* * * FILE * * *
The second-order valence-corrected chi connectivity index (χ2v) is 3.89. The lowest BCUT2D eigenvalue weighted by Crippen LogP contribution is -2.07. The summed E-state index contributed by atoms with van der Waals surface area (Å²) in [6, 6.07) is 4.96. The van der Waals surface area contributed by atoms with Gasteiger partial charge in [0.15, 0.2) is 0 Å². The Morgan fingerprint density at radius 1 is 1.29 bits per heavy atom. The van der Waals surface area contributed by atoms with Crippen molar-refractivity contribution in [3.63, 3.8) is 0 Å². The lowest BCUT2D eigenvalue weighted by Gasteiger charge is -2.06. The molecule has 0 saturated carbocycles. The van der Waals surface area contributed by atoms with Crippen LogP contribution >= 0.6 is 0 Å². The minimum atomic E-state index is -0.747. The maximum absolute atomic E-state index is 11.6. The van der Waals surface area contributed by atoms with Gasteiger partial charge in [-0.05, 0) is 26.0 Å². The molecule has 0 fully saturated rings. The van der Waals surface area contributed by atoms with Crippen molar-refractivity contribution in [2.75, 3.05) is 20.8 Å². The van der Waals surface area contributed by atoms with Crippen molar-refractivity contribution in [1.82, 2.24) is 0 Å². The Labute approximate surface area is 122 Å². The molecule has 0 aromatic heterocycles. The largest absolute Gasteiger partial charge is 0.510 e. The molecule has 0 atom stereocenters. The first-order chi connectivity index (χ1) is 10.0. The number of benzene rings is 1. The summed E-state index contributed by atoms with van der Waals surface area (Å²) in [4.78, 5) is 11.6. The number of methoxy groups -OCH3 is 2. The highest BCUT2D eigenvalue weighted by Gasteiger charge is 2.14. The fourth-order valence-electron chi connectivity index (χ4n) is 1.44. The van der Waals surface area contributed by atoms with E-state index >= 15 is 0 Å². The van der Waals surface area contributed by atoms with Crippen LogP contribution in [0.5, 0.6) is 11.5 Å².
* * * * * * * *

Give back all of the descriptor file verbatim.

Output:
The second-order valence-corrected chi connectivity index (χ2v) is 3.89. The lowest BCUT2D eigenvalue weighted by Crippen LogP contribution is -2.07. The summed E-state index contributed by atoms with van der Waals surface area (Å²) in [6, 6.07) is 4.96. The van der Waals surface area contributed by atoms with Gasteiger partial charge in [0.15, 0.2) is 0 Å². The Morgan fingerprint density at radius 1 is 1.29 bits per heavy atom. The van der Waals surface area contributed by atoms with Crippen molar-refractivity contribution in [3.63, 3.8) is 0 Å². The lowest BCUT2D eigenvalue weighted by Gasteiger charge is -2.06. The molecule has 0 saturated carbocycles. The van der Waals surface area contributed by atoms with Crippen LogP contribution >= 0.6 is 0 Å². The minimum atomic E-state index is -0.747. The maximum absolute atomic E-state index is 11.6. The van der Waals surface area contributed by atoms with Gasteiger partial charge in [-0.05, 0) is 26.0 Å². The molecule has 0 fully saturated rings. The van der Waals surface area contributed by atoms with Crippen molar-refractivity contribution in [2.75, 3.05) is 20.8 Å². The van der Waals surface area contributed by atoms with Crippen molar-refractivity contribution in [1.82, 2.24) is 0 Å². The Labute approximate surface area is 122 Å². The molecule has 0 aromatic heterocycles. The largest absolute Gasteiger partial charge is 0.510 e. The molecule has 0 atom stereocenters. The first-order chi connectivity index (χ1) is 10.0. The number of benzene rings is 1. The summed E-state index contributed by atoms with van der Waals surface area (Å²) in [4.78, 5) is 11.6. The number of methoxy groups -OCH3 is 2. The highest BCUT2D eigenvalue weighted by Gasteiger charge is 2.14. The fourth-order valence-electron chi connectivity index (χ4n) is 1.44. The van der Waals surface area contributed by atoms with E-state index >= 15 is 0 Å². The van der Waals surface area contributed by atoms with Crippen LogP contribution in [0.5, 0.6) is 11.5 Å².